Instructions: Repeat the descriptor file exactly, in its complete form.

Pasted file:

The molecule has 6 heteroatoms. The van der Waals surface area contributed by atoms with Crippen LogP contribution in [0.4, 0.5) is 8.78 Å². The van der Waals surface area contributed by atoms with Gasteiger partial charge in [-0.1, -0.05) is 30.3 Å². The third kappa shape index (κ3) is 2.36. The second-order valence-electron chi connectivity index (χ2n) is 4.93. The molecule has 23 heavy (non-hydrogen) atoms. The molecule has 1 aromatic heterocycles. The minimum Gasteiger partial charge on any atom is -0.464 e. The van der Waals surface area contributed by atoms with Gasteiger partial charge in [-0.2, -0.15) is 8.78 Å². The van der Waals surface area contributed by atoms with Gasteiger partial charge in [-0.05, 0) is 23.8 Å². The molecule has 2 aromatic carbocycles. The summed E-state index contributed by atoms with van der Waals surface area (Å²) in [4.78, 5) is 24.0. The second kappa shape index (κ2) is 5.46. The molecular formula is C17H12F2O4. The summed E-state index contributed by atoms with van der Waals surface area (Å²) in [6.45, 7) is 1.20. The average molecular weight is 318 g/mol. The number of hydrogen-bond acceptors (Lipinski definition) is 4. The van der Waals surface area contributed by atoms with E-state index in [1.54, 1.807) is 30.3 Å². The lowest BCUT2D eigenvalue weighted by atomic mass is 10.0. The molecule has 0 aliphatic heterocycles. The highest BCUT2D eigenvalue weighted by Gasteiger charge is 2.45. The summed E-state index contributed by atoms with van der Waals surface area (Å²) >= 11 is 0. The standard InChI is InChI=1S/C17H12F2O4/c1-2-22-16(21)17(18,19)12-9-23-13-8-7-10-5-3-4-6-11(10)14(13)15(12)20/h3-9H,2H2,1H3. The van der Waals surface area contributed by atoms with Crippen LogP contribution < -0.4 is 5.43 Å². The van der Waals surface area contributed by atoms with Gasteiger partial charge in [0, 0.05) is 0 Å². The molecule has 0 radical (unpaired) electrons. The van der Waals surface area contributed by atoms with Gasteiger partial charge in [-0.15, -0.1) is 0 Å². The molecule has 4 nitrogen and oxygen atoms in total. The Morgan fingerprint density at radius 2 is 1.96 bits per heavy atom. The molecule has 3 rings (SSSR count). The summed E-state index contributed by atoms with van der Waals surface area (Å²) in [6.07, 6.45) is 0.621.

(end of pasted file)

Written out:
The molecule has 6 heteroatoms. The van der Waals surface area contributed by atoms with Crippen LogP contribution in [0.4, 0.5) is 8.78 Å². The van der Waals surface area contributed by atoms with Gasteiger partial charge in [-0.1, -0.05) is 30.3 Å². The third kappa shape index (κ3) is 2.36. The second-order valence-electron chi connectivity index (χ2n) is 4.93. The molecule has 23 heavy (non-hydrogen) atoms. The molecule has 1 aromatic heterocycles. The minimum Gasteiger partial charge on any atom is -0.464 e. The van der Waals surface area contributed by atoms with Gasteiger partial charge in [-0.2, -0.15) is 8.78 Å². The van der Waals surface area contributed by atoms with Gasteiger partial charge in [-0.05, 0) is 23.8 Å². The molecule has 2 aromatic carbocycles. The summed E-state index contributed by atoms with van der Waals surface area (Å²) in [4.78, 5) is 24.0. The second kappa shape index (κ2) is 5.46. The molecular formula is C17H12F2O4. The summed E-state index contributed by atoms with van der Waals surface area (Å²) in [6.45, 7) is 1.20. The average molecular weight is 318 g/mol. The number of hydrogen-bond acceptors (Lipinski definition) is 4. The van der Waals surface area contributed by atoms with E-state index in [1.54, 1.807) is 30.3 Å². The lowest BCUT2D eigenvalue weighted by atomic mass is 10.0. The molecule has 0 aliphatic heterocycles. The highest BCUT2D eigenvalue weighted by Gasteiger charge is 2.45. The summed E-state index contributed by atoms with van der Waals surface area (Å²) >= 11 is 0. The standard InChI is InChI=1S/C17H12F2O4/c1-2-22-16(21)17(18,19)12-9-23-13-8-7-10-5-3-4-6-11(10)14(13)15(12)20/h3-9H,2H2,1H3. The van der Waals surface area contributed by atoms with Crippen LogP contribution < -0.4 is 5.43 Å². The van der Waals surface area contributed by atoms with Gasteiger partial charge in [0, 0.05) is 0 Å². The molecule has 0 radical (unpaired) electrons. The van der Waals surface area contributed by atoms with Gasteiger partial charge in [-0.15, -0.1) is 0 Å². The molecule has 4 nitrogen and oxygen atoms in total. The Morgan fingerprint density at radius 2 is 1.96 bits per heavy atom. The molecule has 3 rings (SSSR count). The summed E-state index contributed by atoms with van der Waals surface area (Å²) in [6.07, 6.45) is 0.621.